Another general audience book sent to me by Princeton University Press! This Wealth of Numbers is a compilation of one hundred texts on mathematics for the general audience, à la Martin Gardner but starting in 1481! Very few well-known authors in this compilation, apart from Voltaire, Euler, Carroll, Pólya, van der Waerden, Shaw, Rademacher, Toeplitz. and Feynman… I must acknowledge I did not read each entry in detail over breakfast, either by laziness about the old English style or because the topic was not of direct interest to me. This leads me to wonder who would appreciate the book. The styles and contents are quite mixed, from puzzles to historical entries, to older and newer ways of introducing basic notions, to science-fiction (for the very last entry) [if not Anathem!]… A linear reader, going from page 1 to page 365, must thus be quite open-minded if this reader does not want to skip anything. The book can however be seen as a terrific source for short illustrations in talks and classes.
A few gems I appreciated: the wrong resolution of a probability problem by (the highly obscure or even imaginary) L. Despiau in 1801 (page 19) [which makes me regret the absence of a critical postface to the texts, so that they could be replaced into a larger context and straightened out if necessary!]; from a contemporary of Bayes, Banson’s 1760 way of extracting square roots (page 46); Wells’ 1714 limpid introduction to trigonometry (page 94) that reminded me very much of the way my daughter was taught the same a few weeks ago; Ball’s 1892 reproduction of Kempe’s false proof of the four-colour theorem (page 118); a 1561 entry on maritime maps by Martin Cortés, son of the conquistador Hernán Cortés (pages 153-154); Patridge’s 1648 description of Napier’s “speaking rods” (also known as “Napier’s bones”, page 157) that reminded me of my slide rule in high school (that I learned to use the year before the pocket calculator was allowed at exams, just like the pinched cards I had to handle the year before terminals got accessible in my statistics graduate school!); Voltaire’s amazing 1733 eulogy of Newton, against Leibniz and Bernoulli (page 178); Eicholz’ and O’Daffer’s 1964 explanation of set theory axioms within the “New Math” pedagogy, just a few years before I learned them in primary school (pages 278-281); LOGO programming on the Spectrum 48K (!) by Gascoigne in 1985 (pages 282-289), quite in tune with the LISP and ADA programing languages my wife was learning at the time, while I stuck to Pascal…; Playfair’s 1798 chart of exchange balance between England and Ireland (page 306) and the only place in the book where statistics is mentioned; Richard Feynman’s very honest acknowledgement of the primacy of mathematics, even though he wished it could be different (pages 320-321). I am sure other readers would find at least as much entries, if not necessarily the same ones, to their taste.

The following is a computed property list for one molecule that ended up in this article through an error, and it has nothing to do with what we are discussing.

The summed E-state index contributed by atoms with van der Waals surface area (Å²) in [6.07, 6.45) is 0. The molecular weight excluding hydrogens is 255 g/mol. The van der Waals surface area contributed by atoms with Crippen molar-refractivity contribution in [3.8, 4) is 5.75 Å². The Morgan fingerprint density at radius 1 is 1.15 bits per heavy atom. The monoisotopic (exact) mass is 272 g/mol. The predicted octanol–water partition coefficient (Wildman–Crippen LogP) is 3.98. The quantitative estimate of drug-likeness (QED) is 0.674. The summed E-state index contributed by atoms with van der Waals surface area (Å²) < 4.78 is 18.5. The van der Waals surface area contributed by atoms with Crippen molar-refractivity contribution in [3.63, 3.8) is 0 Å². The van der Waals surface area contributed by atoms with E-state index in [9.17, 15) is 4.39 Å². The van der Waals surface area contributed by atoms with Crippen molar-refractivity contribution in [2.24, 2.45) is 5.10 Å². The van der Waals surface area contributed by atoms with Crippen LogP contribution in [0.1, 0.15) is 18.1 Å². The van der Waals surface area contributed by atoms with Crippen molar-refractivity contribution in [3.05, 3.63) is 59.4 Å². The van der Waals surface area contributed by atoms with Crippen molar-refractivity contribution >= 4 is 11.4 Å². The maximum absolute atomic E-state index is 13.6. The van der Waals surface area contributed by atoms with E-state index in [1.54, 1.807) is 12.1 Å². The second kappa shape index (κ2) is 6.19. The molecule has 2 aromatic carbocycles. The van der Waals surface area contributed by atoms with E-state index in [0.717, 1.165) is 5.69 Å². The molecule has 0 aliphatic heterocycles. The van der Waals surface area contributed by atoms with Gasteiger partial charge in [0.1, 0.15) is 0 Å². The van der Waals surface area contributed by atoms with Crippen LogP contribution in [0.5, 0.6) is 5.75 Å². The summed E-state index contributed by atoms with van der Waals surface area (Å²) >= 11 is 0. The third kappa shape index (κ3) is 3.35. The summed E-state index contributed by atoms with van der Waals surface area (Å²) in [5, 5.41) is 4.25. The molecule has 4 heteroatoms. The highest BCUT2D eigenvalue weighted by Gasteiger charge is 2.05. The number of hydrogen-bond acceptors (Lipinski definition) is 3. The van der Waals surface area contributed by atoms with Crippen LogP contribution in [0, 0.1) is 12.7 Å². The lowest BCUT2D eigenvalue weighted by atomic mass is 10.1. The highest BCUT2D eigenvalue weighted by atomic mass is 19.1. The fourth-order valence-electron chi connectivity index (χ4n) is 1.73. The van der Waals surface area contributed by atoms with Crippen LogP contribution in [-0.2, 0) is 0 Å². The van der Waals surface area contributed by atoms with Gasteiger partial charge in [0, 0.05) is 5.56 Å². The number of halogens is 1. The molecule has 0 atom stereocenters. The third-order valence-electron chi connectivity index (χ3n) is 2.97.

As you can judge from the above, the book also has a very nice cover, by Eugen Jost, relating to Hardy’s taxi number, 1729. (And a nice picture of the author in the back flap, taken in a place reminiscent of Scotland, even though it could as well be the Yorkshire dales or the Lake District.)